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Inside lives a goblin that feeds on indecision.

Rules as Interfaces Redux

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Yesterday I babbled about viewing RPG rules as an interface between players and GMs, similar to a GUI or API in computer programs. In this view, the game rules, like GUIs or APIs, are most useful when they avoid unnecessary clutter and complexity.

One other interesting consequence of this analogy is that, like interfaces, rules have to be stable in order to be useful. This applies both to official versions of the rules and house rules.

For example, in every version of D&D combat requires rolling 1d20 at or above a certain target number ... but there the resemblance ends. Early versions used disjointed and ad-hoc procedures to resolve other events: Thieves who plied their craft rolled level-based target numbers on percentile dice or 1d6 rolls (sometimes both in the same version), Fighters rolled on a different Strength-based percentile table for feats of strength, other characters roll their base characteristics or lower as the DM decides. 3.x introduced skills, ascending AC, and Attack Bonuses so that all but damage requires 1d20 + bonuses against a Target Number (like Armor Class) ... but the number of bonuses under each situation proliferated enormously; 4th edition simplified the number of skills and types of attack rolls to the point of blandness. Mutants and Masterminds and True 20 eliminates random characteristics, hit points, and damage rolls so that players only needed a d20, while Dungeon Crawl Classics gives characters "action dice" and variable bonuses which can vary from a d8 (for a first-level thief reading a spell scroll) to a d20 + d10 + 4 (for a top-level fighter's first two attacks).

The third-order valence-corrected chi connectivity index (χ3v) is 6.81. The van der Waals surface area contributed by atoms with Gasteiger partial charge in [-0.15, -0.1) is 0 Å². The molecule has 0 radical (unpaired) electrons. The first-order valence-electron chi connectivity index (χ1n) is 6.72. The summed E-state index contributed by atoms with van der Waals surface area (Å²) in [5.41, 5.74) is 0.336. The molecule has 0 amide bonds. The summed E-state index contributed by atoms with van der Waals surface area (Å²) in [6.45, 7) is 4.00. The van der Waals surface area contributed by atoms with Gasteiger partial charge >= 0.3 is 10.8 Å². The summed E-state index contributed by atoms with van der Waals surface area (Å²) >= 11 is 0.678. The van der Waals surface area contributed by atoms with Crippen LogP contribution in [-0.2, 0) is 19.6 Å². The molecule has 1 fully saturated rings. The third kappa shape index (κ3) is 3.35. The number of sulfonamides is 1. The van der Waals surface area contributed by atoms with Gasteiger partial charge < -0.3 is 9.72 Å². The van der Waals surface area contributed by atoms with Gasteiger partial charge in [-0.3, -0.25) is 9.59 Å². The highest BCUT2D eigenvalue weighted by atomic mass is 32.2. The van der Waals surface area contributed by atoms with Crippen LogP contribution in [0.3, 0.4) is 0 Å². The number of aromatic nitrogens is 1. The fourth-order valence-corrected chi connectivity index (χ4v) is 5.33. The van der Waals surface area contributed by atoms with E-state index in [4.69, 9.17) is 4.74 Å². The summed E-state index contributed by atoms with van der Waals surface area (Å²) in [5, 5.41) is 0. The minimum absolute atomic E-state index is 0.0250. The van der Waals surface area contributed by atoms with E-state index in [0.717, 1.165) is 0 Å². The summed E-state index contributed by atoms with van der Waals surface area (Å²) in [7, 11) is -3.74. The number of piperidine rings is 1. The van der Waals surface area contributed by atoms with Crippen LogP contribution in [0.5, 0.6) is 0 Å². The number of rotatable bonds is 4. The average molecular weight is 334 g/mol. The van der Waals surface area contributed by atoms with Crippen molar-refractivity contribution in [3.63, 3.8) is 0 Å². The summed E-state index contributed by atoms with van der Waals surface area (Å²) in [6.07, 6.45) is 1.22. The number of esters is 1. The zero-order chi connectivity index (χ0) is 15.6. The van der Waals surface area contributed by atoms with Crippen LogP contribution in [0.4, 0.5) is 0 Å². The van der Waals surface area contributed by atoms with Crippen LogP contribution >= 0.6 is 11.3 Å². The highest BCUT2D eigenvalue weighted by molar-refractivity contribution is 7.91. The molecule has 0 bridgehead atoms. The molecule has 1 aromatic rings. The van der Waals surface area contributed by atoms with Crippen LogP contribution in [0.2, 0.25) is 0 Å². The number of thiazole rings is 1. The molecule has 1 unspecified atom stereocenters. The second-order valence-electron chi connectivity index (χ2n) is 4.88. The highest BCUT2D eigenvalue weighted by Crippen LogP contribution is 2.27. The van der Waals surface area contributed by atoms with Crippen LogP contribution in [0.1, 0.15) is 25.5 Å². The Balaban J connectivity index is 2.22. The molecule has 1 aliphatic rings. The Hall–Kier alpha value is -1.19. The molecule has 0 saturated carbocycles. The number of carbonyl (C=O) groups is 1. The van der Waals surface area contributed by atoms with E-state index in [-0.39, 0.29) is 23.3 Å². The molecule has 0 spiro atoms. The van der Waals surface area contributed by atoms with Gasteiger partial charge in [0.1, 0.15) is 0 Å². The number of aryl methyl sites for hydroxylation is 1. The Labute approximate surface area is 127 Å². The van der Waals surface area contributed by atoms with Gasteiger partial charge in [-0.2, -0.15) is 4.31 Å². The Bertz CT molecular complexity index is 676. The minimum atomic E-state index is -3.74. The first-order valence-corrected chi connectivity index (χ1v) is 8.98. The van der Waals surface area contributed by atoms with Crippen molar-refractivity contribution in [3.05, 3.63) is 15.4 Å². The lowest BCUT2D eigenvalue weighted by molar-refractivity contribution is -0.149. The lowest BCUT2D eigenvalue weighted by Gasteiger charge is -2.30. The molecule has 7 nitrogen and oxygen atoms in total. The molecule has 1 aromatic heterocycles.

Contrast that to RuneQuest, nearly as old as D&D, which made everything a percentile roll, either as a straight percentile skill or a contest between characteristics on a Resistance Table which basically boils down to 50% + (Active_Characteristic - Resisting_Characteristic) x 5%. The names and meanings of skills have changed from version to version, and across descendants like Basic Roleplaying, Call of Cthulhu, Legend, OpenQuest, Stormbringer, and Worlds of Wonder; direct contests between skills have replaced the Resistance Table in modern versions of RuneQuest. Still, when players must meet a challenge they know to grab their percentile dice and look for the relevant skill or characteristic.

And that's just dice rolling conventions. Add in magic, special powers, tactical combat maneuvers, technology, and requirements of genre emulation and the number of rules can grow enormously. Modern games, however, home in on a "core mechanic" to resolve any possible conflict, then build out from there to cover combat and other special circumstances. Some like FATE, HeroQuest, or Numenera go one step further: even these special circumstances boil down to a simpler mechanic, like Aspects and Stunts, extended contests, or negotiating a Difficulty Level.

Reducing the number of rules needed at the table speeds play. The best GM I've yet to play with decided to run D&D 3.5 "by the book" for a few sessions. (He was preparing to run a tournament game.) My character's idea to carve wooden spears lead to a 15 minute rules delve and a bit of arithmetic just to determine how many spears he could carve in the time available. If the 3.5 rulebook had been smaller that could have been two minutes or a quick decision (e.g. "five").

Like a computer interface, then, the best RPG rules are no larger than they need to be, versatile enough to cover any situation, and sufficiently well-understood so that users don't get confused or frustrated. The computer world evolved graphical conventions, languages, and manuals so that (theoretically) novice users can concentrate on their tasks, not the mechanics. In the RPG world players typically have only a character sheet, dice, written rules (maybe), and the GM; by and large players want an adventure or a collaborative story, not a test in math and reading comprehension.

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